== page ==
doi:10.1093/bib/bbt022
PMCID: PMC3771231  PMID: 23543352
training; next-generation sequencing; NGS; cloud; workshop
3.  Bioinformatics Training Network (BTN): a community resource for bioinformatics trainers 
Briefings in Bioinformatics  2011;13(3):383-389.
Funding bodies are increasingly recognizing the need to provide graduates and researchers with access to short intensive courses in a variety of disciplines, in order both to improve the general skills base and to provide solid foundations on which researchers may build their careers. In response to the development of ‘high-throughput biology’, the need for training in the field of bioinformatics, in particular, is seeing a resurgence: it has been defined as a key priority by many Institutions and research programmes and is now an important component of many grant proposals. Nevertheless, when it comes to planning and preparing to meet such training needs, tension arises between the reward structures that predominate in the scientific community which compel individuals to publish or perish, and the time that must be devoted to the design, delivery and maintenance of high-quality training materials. Conversely, there is much relevant teaching material and training expertise available worldwide that, were it properly organized, could be exploited by anyone who needs to provide training or needs to set up a new course. To do this, however, the materials would have to be centralized in a database and clearly tagged in relation to target audiences, learning objectives, etc. Ideally, they would also be peer reviewed, and easily and efficiently accessible for downloading. Here, we present the Bioinformatics Training Network (BTN), a new enterprise that has been initiated to address these needs and review it, respectively, to similar initiatives and collections.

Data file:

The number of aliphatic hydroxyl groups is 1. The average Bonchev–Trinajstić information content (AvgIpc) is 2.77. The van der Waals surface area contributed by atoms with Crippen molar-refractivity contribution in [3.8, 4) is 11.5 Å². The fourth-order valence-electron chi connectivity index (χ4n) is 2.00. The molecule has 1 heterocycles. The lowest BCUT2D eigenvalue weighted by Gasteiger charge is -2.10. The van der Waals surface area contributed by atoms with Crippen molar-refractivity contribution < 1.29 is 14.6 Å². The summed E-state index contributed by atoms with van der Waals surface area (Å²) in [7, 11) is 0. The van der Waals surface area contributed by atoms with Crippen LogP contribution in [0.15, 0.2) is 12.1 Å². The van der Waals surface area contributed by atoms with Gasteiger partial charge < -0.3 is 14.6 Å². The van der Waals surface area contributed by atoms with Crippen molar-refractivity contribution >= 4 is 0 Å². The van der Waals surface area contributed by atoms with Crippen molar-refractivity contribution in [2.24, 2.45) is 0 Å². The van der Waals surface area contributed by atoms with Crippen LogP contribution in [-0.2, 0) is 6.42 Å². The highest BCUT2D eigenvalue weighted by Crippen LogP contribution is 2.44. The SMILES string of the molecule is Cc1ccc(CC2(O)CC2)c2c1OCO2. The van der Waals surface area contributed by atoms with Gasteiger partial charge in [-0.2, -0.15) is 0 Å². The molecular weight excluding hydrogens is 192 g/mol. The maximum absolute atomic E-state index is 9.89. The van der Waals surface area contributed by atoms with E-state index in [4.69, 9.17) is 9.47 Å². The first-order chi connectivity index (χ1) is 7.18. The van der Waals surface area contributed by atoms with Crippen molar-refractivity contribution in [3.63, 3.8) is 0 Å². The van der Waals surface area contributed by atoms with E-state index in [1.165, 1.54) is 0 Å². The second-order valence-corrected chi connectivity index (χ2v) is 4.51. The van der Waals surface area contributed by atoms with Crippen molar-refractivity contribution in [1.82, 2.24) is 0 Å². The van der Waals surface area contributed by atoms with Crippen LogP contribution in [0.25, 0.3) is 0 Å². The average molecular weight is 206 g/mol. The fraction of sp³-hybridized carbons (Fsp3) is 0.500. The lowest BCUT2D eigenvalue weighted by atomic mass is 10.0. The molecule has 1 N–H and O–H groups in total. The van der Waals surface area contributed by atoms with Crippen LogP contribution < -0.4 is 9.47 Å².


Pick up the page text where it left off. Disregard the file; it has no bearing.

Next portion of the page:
doi:10.1093/bib/bbr064
PMCID: PMC3357490  PMID: 22110242
Bioinformatics; training; end users; bioinformatics courses; learning bioinformatics
4.  The Male Sex Pheromone of the Butterfly Bicyclus anynana: Towards an Evolutionary Analysis 
PLoS ONE  2008;3(7):e2751.
Background
Female sex pheromones attracting mating partners over long distances are a major determinant of reproductive isolation and speciation in Lepidoptera. Males can also produce sex pheromones but their study, particularly in butterflies, has received little attention. A detailed comparison of sex pheromones in male butterflies with those of female moths would reveal patterns of conservation versus novelty in the associated behaviours, biosynthetic pathways, compounds, scent-releasing structures and receiving systems. Here we assess whether the African butterfly Bicyclus anynana, for which genetic, genomic, phylogenetic, ecological and ethological tools are available, represents a relevant model to contribute to such comparative studies.